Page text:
4. ^ a b M. Stone (1976). "Lifetime and decay of excited vacuum states". Phys. Rev. D. 14 (12): 3568–3573. Bibcode:1976PhRvD..14.3568S. doi:10.1103/PhysRevD.14.3568. 
  5. ^ a b P.H. Frampton (1976). "Vacuum Instability and Higgs Scalar Mass". Phys. Rev. Lett. 37 (21): 1378–1380. Bibcode:1976PhRvL..37.1378F. doi:10.1103/PhysRevLett.37.1378. 
  6. ^ P.H. Frampton (1977). "Consequences of Vacuum Instability in Quantum Field Theory". Phys. Rev. D15 (10): 2922–28. Bibcode:1977PhRvD..15.2922F. doi:10.1103/PhysRevD.15.2922. 
  7. ^ a b Peralta, Eyder (2013-02-19). "If Higgs Boson Calculations Are Right, A Catastrophic 'Bubble' Could End Universe". NPR.org. NPR. Retrieved 12 March 2013.  Article cites Fermilab's Joseph Lykken: "The bubble forms through an unlikely quantum fluctuation, at a random time and place," Lykken tells us. "So in principle it could happen tomorrow, but then most likely in a very distant galaxy, so we are still safe for billions of years before it gets to us."
  8. ^ Ellis, Espinosa, Giudice, Hoecker, & Riotto (2009). "The Probable Fate of the Standard Model". Phys. Lett. B. 679: 369–375. arXiv:0906.0954Freely accessible. Bibcode:2009PhLB..679..369E. doi:10.1016/j.physletb.2009.07.054.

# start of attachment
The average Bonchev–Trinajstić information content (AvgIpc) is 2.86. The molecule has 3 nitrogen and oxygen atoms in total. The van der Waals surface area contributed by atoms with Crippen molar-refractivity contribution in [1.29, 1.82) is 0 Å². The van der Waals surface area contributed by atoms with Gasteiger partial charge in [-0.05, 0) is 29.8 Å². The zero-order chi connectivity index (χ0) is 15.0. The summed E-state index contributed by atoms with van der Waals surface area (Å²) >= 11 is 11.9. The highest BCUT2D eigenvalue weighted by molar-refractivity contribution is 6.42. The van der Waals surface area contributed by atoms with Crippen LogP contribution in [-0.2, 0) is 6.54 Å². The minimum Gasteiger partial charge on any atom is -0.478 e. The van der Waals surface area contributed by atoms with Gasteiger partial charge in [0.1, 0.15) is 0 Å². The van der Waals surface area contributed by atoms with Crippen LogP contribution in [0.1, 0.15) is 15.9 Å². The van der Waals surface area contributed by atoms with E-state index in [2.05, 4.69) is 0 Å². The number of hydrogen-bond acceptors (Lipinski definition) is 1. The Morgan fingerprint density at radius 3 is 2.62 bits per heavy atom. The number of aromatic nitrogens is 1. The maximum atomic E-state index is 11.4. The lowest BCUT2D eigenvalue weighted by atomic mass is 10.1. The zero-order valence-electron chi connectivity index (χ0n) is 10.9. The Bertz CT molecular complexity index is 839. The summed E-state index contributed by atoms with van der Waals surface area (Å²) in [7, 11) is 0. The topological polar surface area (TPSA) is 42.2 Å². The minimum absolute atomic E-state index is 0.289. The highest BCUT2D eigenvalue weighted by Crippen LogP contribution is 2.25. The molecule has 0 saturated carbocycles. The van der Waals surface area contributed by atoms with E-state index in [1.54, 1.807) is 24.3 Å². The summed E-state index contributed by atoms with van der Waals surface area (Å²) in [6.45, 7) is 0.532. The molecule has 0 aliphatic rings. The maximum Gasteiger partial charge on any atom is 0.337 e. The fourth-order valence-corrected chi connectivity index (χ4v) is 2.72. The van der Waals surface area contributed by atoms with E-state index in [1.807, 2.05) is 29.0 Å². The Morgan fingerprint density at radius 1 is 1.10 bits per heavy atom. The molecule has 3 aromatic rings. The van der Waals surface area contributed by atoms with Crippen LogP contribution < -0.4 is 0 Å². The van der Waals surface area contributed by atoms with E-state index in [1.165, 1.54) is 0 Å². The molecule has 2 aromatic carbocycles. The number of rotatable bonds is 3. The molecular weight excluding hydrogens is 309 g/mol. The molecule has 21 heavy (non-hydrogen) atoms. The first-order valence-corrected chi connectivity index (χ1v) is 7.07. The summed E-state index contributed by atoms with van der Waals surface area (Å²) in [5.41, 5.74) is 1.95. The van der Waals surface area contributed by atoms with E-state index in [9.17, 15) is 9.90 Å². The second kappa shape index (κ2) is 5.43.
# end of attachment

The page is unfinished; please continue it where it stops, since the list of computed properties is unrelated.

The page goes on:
9. ^ Masina, Isabella (2013-02-12). "Higgs boson and top quark masses as tests of electroweak vacuum stability". Phys. Rev. D. 87. arXiv:1209.0393Freely accessible. Bibcode:2013PhRvD..87e3001M. doi:10.1103/physrevd.87.053001. 
  10. ^ Irene Klotz (editing by David Adams and Todd Eastham) (2013-02-18). "Universe Has Finite Lifespan, Higgs Boson Calculations Suggest". Huffington Post. Reuters. Retrieved 21 February 2013. Earth will likely be long gone before any Higgs boson particles set off an apocalyptic assault on the universe 
  11. ^ Hoffman, Mark (2013-02-19). "Higgs Boson Will Destroy The Universe Eventually". ScienceWorldReport. Retrieved 21 February 2013. 
  12. ^ "Higgs boson will aid in creation of the universe—and how it will end". Catholic Online/NEWS CONSORTIUM. 2013-02-20. Retrieved 21 February 2013. [T]he Earth will likely be long gone before any Higgs boson particles set off an apocalyptic assault on the universe 
  13. ^ For example, Huffington Post/Reuters[10] and others[11][12]
  14. ^ Salvio, Alberto (2015-04-09). "A Simple Motivated Completion of the Standard Model below the Planck Scale: Axions and Right-Handed Neutrinos". Physics Letters B. 743: 428–434. arXiv:1501.03781Freely accessible. Bibcode:2015PhLB..743..428S. doi:10.1016/j.physletb.2015.03.015. 
  15. ^ M. Tegmark; N. Bostrom (2005). "Is a doomsday catastrophe likely?" (PDF). Nature. 438 (5875): 754. Bibcode:2005Natur.438..754T. doi:10.1038/438754a. PMID 16341005. Archived from the original (PDF) on 2014-04-09. Retrieved 2016-03-16.